I usually grill sausages so that the fat drains away and they are (slightly) less unhealthy, but in this case the fat adds to the overall flavour so into the pan they go. You can add a smidgeon of butter first to keep them from sticking to the pan, but if your sausages are fatty you probably won't need it. While they start sizzling, start slicing the onions in half rounds (or rounds - as mentioned, I'm lazy and the halves are easier to slice quickly). Wash and quarter your apples, cut out the cores and cut each quarter in half. While you are preparing the apples and onions, keep an eye on the sausages, turning them from time to time. When the sausages are brown and glistening on all sides, remove them to a plate and keep them in a warm oven while you finish the dish.
Drain all the fat from the pan and then add a pat of butter. Throw in the onions and a pinch of salt and cook over a fairly high flame. Once they start to soften and even brown a little on the edges, add the apple slices. They will only take a few minutes to brown and soften; turn them when they do and turn down the heat.
By now your potatoes will be ready for mashing. Drain them, add butter, milk, salt and pepper to taste and mash them until fluffy and delicious.
Add the crème fraîche to the apple and onion mixture, and scrape up any brown bits on the bottom of the pan. Pile mashed potatoes on each plate and then a serving of apple and onions. Top with sausages and drizzle any remaining sauce over the sausages.
You'd have to be a toddler not to like it.
They give us those nice bright colors
They give us the greens of summers
Makes you think all the world's a sunny day, Oh yeah
I got a Nikon camera
I love to take a photograph
So mama don't take my Kodachrome away...
There are some photos that just bring back memories of old Weight Watchers index cards or your grandmother's collection of magazine recipes. I inherited a cookbook from my Austrian Grandmother that has photos that look eerily similar to this one. And yet...this dinner was actually pretty tasty. Don't be put off by the tacky 1950s plating or the scary pink and orange color combination. Although you can't see it, the salad had zing and flavor and they didn't clash like the colors in the photo. In fact, it has a distinctly Japanese slant to it, despite the American Housewife look. Wasabi powder and soy sauce livened up what would otherwise be a pretty bland shrimp salad. The Critic gave it full thumbs up, though he's a fan of the traditional shrimp cocktail at heart. But then he'd eat just about anything if you put sufficient wasabi powder on it, poor gullible dear.
Sino-American Seafood Platter (serves 2)
The genesis of this dinner was a combination of factors: we had visited friends in the suburbs for "tea" and so were in that uncomfortable state of "not really hungry enough for a full dinner but sure to be hungry before bedtime" and we had a few seafood elements left over from a fish pie and salmon starter I'd made for dinner earlier in the week. I didn't have any horseradish to make a traditional shrimp salad and so decided to try wasabi powder instead to give it a little punch. From there it was a logical step to add sesame oil and soy sauce. The corn was added at the last minute simply because I knew it would please the Critic. He loves sweet corn, even the tinned variety.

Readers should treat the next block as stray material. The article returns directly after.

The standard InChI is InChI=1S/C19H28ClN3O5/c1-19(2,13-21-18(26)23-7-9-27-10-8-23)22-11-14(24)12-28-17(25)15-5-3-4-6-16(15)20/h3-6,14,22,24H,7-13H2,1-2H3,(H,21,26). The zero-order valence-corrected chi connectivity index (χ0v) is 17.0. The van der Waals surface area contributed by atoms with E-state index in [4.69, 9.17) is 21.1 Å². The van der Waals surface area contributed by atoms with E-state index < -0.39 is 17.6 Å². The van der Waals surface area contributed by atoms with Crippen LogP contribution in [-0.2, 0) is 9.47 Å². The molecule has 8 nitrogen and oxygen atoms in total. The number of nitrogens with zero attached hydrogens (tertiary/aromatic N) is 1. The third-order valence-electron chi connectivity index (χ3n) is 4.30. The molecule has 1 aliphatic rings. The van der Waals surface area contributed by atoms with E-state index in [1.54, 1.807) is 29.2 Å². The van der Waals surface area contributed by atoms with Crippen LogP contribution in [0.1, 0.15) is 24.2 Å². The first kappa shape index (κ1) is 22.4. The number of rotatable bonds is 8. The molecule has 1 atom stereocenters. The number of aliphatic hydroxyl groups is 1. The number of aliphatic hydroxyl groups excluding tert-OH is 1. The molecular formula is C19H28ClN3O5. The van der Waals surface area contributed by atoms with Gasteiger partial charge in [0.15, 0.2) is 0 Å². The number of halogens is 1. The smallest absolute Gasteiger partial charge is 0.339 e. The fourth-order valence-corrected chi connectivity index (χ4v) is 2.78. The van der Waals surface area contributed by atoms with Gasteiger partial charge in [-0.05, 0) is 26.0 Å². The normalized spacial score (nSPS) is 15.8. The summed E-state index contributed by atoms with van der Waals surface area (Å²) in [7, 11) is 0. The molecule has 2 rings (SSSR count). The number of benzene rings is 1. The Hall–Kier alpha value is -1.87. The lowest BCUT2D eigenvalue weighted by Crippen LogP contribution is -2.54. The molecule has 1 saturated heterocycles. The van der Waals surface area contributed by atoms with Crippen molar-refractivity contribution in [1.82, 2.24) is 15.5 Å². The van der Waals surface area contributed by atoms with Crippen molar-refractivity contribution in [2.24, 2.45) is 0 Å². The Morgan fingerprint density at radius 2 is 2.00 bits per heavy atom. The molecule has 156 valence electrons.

125 grams peeled, cooked shrimp
2-3 slices salmon
15-20 thin slices of cucumber
15-20 thin slices of black radish
2-3 Tbs sweet corn
1 large tomato, chopped
2 small handfuls of salad
For the shrimp:
1 tsp wasabi, more or less, to taste
1 tbs rice wine vinegar
For the salad dressing:
1 Tbs soy sauce
1 Tbs rice wine vinegar
1 tsp sesame oil
a little lemon juice
a little salt
Place the salad on the bottom of each plate and dress it with the salad dressing. Top with the slices of cucumber and radish. If you don't like hot radishes, sprinkle them with a little salt and this will take away some of the sting. Add the salmon, shredded. If you like, you can drizzle a little lemon juice on the salmon, to take off a bit of the fishy edge. Mix the tomatoes, corn and shrimp in a small bowl with the wasabi powder and rice wine vinegar. Add to the salad. Whatever you do, avoid arranging neatly in a 1950s concentric pattern. Devour with enthusiasm.
I remember once when visiting Meg in Paris, we went to a sort of country club for Irish and British ex-pats and I shocked and horrified the assembled throng by putting hot sauce on my fries. "You can't be serious!" one of them said as I raised a lovely hot sauce soaked chip to my lips.
I was understandably surprised when I read this article today from the TimesOnline about a restaurant shut down as hazmat teams searched for the source of a chemical gas leak or possible terrorist attack in Soho in London.
The source? A batch of dry-fried Thai chiles being made into nam prik pao, a spicy Thai dipping sauce. The Brits have certainly butched up if they're eating that sort of hot food. (But then again, they did call out the hazmat squad.)